Ed Mortimer
Former Vice President, Transportation and Infrastructure


May 15, 2017


Americans from coast to coast and on the left and right agree that America’s infrastructure is failing. Just a few weeks ago, the American Society of Civil Engineers unveiled their Infrastructure Report Card, which graded America’s infrastructure as a D+. Our vast network of transportation infrastructure is in trouble, and it needs serious help – soon.

What will it take for lawmakers in Washington, D.C. to pick up this mantle and take real action? We thought a glimpse outside the Beltway was just what Congress needs, so in a new survey, we asked voters for their take on the state of our nation’s infrastructure.

Their answers came through loud and clear:

Bipartisan support for infrastructure

The survey shows broad agreement among voters that infrastructure matters to the economy, to the U.S. workforce, and to Americans’ daily life. Seventy-two percent of those surveyed said they want more federal investment in our country’s infrastructure, and 73 percent said the federal government should take the lead role.

Respondents also indicated that investment in our nation’s transportation infrastructure would help strengthen the economy. In fact, 70 percent said it would help American businesses, and 74 percent said it would create jobs.

Most of all, voters across the spectrum are ready for Congress to take action. Sixty-four percent said they want policymakers to move forward now with an infrastructure package, including 67 percent of Democrats and 66 percent of Republicans.

The American people know, just as we do, that strong infrastructure is the backbone of a strong economy. Every day, our transportation infrastructure plays a leading role as millions of business owners and employees commute to work and conduct their business, and as millions more Americans engage with their products and services. At worst, traffic congestion holds up deliveries, crowded ports stall shipments, and unmaintained roads beat up on the trucks and cars we rely on to get efficiently from place to place – these downfalls and more all slow down the pace of business, and therefore, the pace of economic growth.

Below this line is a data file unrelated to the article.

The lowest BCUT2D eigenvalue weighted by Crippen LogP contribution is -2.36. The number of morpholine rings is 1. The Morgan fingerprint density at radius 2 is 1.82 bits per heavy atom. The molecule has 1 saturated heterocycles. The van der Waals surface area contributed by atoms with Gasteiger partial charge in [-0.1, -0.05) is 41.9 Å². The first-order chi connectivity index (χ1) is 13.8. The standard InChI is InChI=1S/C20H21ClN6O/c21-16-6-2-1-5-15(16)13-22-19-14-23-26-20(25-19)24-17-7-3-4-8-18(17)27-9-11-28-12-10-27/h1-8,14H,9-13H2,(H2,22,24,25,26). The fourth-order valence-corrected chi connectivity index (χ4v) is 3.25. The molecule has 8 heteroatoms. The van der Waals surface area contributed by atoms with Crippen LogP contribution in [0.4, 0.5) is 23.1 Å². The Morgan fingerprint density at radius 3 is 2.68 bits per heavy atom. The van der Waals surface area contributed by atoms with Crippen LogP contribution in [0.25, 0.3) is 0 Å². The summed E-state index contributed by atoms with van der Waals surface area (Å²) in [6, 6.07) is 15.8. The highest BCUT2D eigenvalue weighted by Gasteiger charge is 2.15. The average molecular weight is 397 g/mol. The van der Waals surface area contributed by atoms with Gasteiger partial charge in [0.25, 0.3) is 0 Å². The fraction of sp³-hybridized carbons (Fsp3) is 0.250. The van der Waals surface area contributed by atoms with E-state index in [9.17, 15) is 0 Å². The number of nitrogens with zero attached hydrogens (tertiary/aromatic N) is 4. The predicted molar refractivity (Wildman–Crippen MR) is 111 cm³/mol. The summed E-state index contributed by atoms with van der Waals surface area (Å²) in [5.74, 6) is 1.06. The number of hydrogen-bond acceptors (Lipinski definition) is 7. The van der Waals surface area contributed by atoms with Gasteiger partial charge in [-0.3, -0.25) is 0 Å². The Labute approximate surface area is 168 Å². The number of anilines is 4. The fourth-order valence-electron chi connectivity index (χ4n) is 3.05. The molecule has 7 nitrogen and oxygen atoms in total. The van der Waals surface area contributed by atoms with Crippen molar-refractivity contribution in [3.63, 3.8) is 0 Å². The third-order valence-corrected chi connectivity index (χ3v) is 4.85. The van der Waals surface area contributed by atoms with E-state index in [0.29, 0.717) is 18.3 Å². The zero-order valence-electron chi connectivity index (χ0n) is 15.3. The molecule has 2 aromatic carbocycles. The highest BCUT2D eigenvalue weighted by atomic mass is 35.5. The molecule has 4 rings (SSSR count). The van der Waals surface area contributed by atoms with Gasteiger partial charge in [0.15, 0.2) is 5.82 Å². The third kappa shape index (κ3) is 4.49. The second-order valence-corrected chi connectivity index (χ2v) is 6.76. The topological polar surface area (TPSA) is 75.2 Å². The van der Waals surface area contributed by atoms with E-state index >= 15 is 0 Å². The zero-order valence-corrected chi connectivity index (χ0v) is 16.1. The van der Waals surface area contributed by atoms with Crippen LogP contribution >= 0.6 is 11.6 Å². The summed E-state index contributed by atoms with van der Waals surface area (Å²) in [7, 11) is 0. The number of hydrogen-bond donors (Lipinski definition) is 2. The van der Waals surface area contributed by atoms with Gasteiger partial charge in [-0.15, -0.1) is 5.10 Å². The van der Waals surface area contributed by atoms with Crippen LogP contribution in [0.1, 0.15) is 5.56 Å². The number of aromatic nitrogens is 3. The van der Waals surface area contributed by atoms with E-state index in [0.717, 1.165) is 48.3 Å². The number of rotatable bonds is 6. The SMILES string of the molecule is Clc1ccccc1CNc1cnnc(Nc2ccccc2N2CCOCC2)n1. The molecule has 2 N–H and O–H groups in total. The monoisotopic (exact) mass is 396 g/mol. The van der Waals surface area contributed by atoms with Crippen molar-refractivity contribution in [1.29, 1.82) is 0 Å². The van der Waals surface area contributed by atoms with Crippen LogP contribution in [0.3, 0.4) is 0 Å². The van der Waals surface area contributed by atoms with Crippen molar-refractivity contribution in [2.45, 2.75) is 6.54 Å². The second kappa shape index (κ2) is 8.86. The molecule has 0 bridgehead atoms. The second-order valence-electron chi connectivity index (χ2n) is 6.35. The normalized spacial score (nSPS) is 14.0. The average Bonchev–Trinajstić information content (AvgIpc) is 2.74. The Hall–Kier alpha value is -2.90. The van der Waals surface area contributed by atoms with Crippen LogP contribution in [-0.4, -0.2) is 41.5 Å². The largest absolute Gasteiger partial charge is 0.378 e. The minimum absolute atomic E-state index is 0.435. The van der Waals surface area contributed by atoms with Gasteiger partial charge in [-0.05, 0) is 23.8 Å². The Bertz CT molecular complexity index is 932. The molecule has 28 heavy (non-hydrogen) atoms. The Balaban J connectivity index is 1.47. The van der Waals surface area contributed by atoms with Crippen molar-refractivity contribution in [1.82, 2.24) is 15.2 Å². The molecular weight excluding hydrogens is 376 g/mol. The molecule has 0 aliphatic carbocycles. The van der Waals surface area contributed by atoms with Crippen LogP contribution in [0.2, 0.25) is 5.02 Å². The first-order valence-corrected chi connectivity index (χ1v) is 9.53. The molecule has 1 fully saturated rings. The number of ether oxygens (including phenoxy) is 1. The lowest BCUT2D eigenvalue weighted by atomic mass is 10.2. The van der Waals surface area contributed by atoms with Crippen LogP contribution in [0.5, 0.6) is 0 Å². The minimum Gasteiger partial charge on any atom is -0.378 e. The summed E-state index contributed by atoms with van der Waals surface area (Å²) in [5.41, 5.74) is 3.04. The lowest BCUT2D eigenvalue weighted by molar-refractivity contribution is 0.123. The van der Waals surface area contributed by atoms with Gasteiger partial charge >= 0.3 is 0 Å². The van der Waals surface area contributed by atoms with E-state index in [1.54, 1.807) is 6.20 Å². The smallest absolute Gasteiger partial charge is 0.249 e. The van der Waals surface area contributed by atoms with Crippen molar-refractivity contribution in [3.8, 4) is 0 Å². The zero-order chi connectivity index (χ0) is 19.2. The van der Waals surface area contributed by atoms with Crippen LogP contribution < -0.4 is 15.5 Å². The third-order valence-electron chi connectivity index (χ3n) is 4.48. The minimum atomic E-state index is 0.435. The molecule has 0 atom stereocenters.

The American economy is on the up-and-up, but we’re nowhere near where we should be. We can grow faster. We can be more competitive. But we need better infrastructure in order to get there. President Trump affirmed this just last month when he said of modernizing our infrastructure,

“This is necessary as a matter of both safety and economic growth, and it’s necessary to improve our quality of life as Americans.”

We couldn’t agree more. The American business community is optimistic about the opportunities for reform and rebuilding on the horizon, but it’s important that we do this right and tackle the challenge in a meaningful way.

As the process moves forward, we’ll be urging action on a few key principles.

  1. For one, any legislative package should employ a variety of funding mechanisms, and where possible, utilize existing federal programs.
  2. Next, any funding and financing plan should be accompanied by reforms that increase accountability, expedite regulatory processes, and simply make the best use of Americans’ taxpayer dollars.
  3. Finally, and most importantly, a new infrastructure plan should lean heavily on a long-term sustainable funding source to secure the future of our infrastructure – and our nation’s economic competitiveness – for years and years to come.

Bringing an infrastructure modernization plan to life isn’t going to be easy, but we may also never encounter a better or more critical moment to try. Not only is the system on the brink of decay, but the president is ready to make this a priority, bipartisan support for the principle means Congress could well be in a position to support him, and our survey confirms that the American people are eager for action.

It is our fervent hope that our leaders in Washington, D.C. will soon hear this clear call from all across the country: It’s time to rebuild America.

Learn more at http://letsrebuildamerica.com/

About the authors

Ed Mortimer

Ed Mortimer was formerly vice president of Transportation and Infrastructure at the U.S. Chamber of Commerce.